L.A., Paris submit bids for 2024 Olympics

Associated Press

Los Angeles — With 97 percent of the venues in existence or already planned by private investors, organizers of Los Angeles’ bid for the 2024 Olympics are promising a prudent and responsible approach to running the games that would be entirely privately financed.

Leaders of the Paris bid also emphasized existing infrastructure. They said it is at the heart of the project, and they can promise limited spending and long-lasting benefits if the French capital is chosen to host the games.

At a presentation Wednesday at Paris’ Philarmony concert hall attended by Prime Minister Manuel Valls and more than 300 athletes, Paris officials said they could offer a “new era” for the Olympics with a plan that involves 95 percent existing or temporary venues.

Rome promised a cycling sprint alongside the Roman Forum. Beach volleyball at the Circus Maximus. The marathon passing through St. Peter’s Square and finishing under the Arch of Constantine. A nightly parade of athletes at the Colosseum.

Rome’s historic monuments are at the center of the city’s bid. Budapest, Hungary, also submitted a bid.

Also on Wednesday, LA24 officials released a 64-page report submitted to the International Olympic Committee detailing their vision and concept for bringing the Olympics back to Los Angeles for a third time.

“That is the definition of sustainability in terms of legacy and cost,” said Casey Wasserman, chairman of LA24. “There’s no risk involved with venues or facilities.”

Organizers said that within three weeks of launching their bid last September, they secured $35 million in cash commitments from private donors.

The committee is emphasizing Los Angeles won’t require any extra infrastructure beyond what is already planned for the vast, traffic-choked region over the coming years, including $300 billion in transportation upgrades.

Part of that is an expansion of several rail lines and the first direct transit link to the city’s main airport, which is currently undergoing a $14 billion modernization.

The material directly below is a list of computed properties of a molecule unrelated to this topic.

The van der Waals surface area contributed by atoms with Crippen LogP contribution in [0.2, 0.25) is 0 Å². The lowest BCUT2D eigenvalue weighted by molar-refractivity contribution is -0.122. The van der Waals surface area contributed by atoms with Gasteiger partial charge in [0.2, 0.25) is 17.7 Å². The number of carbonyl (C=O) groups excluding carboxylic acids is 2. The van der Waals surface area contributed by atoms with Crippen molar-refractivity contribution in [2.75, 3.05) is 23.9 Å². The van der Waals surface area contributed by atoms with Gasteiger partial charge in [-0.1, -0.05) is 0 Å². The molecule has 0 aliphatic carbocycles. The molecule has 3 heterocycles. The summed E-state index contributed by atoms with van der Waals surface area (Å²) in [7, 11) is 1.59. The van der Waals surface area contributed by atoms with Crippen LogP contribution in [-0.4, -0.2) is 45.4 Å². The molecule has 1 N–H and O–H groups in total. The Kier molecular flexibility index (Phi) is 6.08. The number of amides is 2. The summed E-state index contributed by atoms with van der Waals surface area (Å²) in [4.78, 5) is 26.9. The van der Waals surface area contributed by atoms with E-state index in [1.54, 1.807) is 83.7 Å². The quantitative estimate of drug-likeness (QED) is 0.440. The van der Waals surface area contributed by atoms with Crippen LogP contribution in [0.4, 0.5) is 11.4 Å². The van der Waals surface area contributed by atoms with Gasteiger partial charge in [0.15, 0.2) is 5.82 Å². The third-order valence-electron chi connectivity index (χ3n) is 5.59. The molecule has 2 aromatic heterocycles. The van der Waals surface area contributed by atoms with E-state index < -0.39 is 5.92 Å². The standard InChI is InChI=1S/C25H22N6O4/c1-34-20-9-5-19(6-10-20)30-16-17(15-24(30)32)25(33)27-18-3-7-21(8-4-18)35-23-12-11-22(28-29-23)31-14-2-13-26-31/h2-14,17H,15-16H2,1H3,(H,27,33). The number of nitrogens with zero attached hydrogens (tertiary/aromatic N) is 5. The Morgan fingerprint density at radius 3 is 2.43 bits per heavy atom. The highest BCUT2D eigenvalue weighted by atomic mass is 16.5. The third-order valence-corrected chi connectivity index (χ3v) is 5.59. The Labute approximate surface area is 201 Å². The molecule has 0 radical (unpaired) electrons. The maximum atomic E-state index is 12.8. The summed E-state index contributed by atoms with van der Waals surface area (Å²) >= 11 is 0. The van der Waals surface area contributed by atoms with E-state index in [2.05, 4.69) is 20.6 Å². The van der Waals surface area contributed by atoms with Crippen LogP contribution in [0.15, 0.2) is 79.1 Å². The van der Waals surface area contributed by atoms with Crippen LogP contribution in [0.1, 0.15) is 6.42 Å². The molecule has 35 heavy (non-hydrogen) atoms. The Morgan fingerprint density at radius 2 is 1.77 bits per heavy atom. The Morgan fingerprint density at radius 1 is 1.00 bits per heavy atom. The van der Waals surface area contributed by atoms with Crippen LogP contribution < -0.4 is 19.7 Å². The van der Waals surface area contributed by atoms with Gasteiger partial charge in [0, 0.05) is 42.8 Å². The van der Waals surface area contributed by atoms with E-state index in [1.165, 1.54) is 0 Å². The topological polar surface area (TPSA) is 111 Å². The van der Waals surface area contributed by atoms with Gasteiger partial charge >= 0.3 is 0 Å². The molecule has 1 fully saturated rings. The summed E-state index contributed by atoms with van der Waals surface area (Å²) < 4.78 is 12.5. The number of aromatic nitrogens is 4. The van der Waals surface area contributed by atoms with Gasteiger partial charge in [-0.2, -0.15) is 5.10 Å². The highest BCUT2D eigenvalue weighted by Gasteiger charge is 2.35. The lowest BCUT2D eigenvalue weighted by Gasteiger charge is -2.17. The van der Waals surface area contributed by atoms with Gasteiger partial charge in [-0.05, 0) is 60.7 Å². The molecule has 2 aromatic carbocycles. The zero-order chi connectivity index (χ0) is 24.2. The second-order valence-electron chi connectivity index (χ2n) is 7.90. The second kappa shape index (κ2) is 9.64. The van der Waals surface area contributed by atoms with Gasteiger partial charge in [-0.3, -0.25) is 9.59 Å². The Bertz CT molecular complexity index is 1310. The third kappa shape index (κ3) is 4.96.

The bid mentions embracing new technology for ridesharing and parking, including an autonomous vehicle pilot program. Organizers want the “first energy positive” Olympics, including using solar power.

“We’re going to come up with some things that will really help the games get to the next stage,” bid CEO Gene Sykes said on a conference call.

“It’s nothing but strong encouragement right now,” U.S. Olympic Committee chairman Scott Blackmun said of initial reaction to the U.S. bid.

Organizers said they would work with the owner of the new NFL stadium being built in Inglewood to explore opportunities for its use in the games.

“The most expensive and technologically advanced stadium will certainly be a key part of our plans going forward,” Wasserman said.

In Paris, the Stade de France, a new cycling track on the outskirts of Paris, the Roland Garros tennis stadium and many Parisian landmarks including the Grand Palais and Champ de Mars will be used if the city gets the games.

More than 70 percent of the venues are existing facilities, with a further 25 percent being temporary structures.

The main construction requirements for the bid include an aquatics center close to the Stade de France, a new indoor arena in the southern Bercy neighborhood, the Olympic village and media center.

Paris hosted the Olympics in 1900 and 1924.

In Laussane, Switzerland, IOC praised the four cities for relying heavily on existing and temporary facilities to cut costs and avoid white elephants.

The IOC will announce the winner in September 2017.